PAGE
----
India's Yes Bank shares surge on rescue hopes

MUMBAI — Shares in India's embattled Yes Bank soared by almost a third Monday on hopes of a central bank-backed rescue plan for the country's fourth-largest private lender, which tanked last week on fears it was about to collapse.

Yes Bank, which is struggling under a massive pile of bad loans, plunged 56 percent on Friday after the Reserve Bank of India late Thursday seized control of the lender and imposed withdrawal limits.

The share price rallied Monday to close more than 31 percent higher on the Bombay Stock Exchange's Sensex index after the country's largest lender, the State Bank of India (SBI), confirmed Saturday it was ready to invest 24.5 billion rupees ($330 million) for a 49 percent stake.

"In absolute terms, this is one of the big banking sector failures in recent corporate history for India," Bank of Baroda economist Sameer Narang told AFP.

"So, we will have to give SBI the benefit of doubt in reviving Yes Bank."

The Reserve Bank of India tweeted Sunday depositors should not worry about their savings in any bank after customers rushed to Yes Bank ATMs and branches on Friday and Saturday in a desperate bid to retrieve their funds.

The RBI also indicated it would write down some bonds issued by Yes Bank.

"Interest from SBI, which will likely get another investor on board, has addressed a major problem of survival for Yes Bank and buoyed its shares for the time being," Anand Rathi securities economist Sujan Hajra told AFP.

Hajra cautioned that a full recovery was a long way away.

Yes Bank's administrator Prashant Kumar, appointed by the RBI, told the Press Trust of India late Monday he was hopeful the withdrawal limits could be lifted as soon as Saturday if the rescue plan is approved.

Liquidity concerns 

The RBI said the lender's weakened position was "largely due to inability of the bank to raise capital to address potential loan losses and resultant downgrades".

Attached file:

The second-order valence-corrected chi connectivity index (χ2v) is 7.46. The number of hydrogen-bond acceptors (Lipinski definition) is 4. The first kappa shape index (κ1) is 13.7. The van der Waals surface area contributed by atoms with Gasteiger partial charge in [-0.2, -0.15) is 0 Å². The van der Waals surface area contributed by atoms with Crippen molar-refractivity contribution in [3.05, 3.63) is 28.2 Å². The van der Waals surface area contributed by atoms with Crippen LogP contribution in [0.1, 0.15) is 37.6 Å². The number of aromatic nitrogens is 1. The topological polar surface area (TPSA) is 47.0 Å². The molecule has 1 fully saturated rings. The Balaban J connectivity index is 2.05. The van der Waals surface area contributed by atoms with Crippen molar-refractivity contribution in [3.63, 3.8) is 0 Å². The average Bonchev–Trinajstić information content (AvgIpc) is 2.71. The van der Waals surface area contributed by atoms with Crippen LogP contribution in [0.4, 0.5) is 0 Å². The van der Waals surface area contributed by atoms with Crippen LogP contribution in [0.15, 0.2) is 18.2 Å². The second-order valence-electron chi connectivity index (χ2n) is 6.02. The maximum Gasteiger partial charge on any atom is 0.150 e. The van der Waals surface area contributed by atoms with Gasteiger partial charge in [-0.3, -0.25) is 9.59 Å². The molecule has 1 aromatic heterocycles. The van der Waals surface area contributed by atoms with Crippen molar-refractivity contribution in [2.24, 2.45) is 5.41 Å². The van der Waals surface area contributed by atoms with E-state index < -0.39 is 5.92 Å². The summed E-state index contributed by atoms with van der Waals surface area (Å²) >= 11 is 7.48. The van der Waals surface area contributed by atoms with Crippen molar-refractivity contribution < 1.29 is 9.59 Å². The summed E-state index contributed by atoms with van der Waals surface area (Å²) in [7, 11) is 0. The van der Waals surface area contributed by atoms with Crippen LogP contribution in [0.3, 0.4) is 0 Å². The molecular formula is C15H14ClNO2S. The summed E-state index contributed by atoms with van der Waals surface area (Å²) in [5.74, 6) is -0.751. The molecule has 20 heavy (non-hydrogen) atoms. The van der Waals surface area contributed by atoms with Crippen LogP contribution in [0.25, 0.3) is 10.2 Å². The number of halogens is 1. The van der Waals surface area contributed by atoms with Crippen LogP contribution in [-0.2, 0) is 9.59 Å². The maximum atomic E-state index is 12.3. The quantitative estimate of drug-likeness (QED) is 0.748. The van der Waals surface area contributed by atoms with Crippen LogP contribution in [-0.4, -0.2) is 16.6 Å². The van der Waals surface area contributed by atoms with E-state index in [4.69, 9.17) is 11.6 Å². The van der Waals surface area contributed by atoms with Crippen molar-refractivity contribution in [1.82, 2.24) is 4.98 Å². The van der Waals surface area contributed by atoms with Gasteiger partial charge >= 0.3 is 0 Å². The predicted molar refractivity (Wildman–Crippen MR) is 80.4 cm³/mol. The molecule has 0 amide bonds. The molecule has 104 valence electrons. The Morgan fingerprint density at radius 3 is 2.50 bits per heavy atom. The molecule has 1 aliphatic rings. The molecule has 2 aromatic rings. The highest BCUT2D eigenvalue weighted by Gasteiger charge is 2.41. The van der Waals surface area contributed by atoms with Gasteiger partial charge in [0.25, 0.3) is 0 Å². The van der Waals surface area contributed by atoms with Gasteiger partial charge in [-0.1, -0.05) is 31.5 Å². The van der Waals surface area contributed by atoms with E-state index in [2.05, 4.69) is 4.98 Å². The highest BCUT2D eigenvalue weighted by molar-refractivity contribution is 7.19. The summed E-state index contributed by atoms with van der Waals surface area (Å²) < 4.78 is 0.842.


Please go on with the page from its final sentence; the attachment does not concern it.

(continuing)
The news added to liquidity concerns about India's financial system more than a year after the near-collapse of IL&FS, one of the nation's biggest "shadow banks"  finance houses responsible for significant consumer lending.

A resulting reluctance of banks to lend money has exacerbated the woes of Asia's third-biggest economy, with growth slowing for seven consecutive quarters before picking up in late 2019.

Yes Bank's exposure to the shadow banking sector is particularly large and it has been struggling for some time to raise fresh capital to free itself of a mountain of bad loans in order to quell worries about its viability.

SBI shares closed 6.19 percent lower Monday. The Sensex Index exchange closed 5.17 percent lower to 35,634 points, while the Nifty 50 closed 4.90 percent at 10,451 points in Mumbai on Monday.

The Yes Bank rally was even more outstanding as it bucked a massive sell-off across global markets caused by the coronavirus outbreak and a crash in oil prices.

It also came despite news that Yes Bank's founder Rana Kapoor had been arrested on Sunday after being questioned for more than 20 hours by officials from the Enforcement Directorate, India's financial intelligence agency, in Mumbai.

"He has been arrested as he was not cooperating in the probe," an Enforcement Directorate official who requested anonymity told AFP.

 Agence France-Presse

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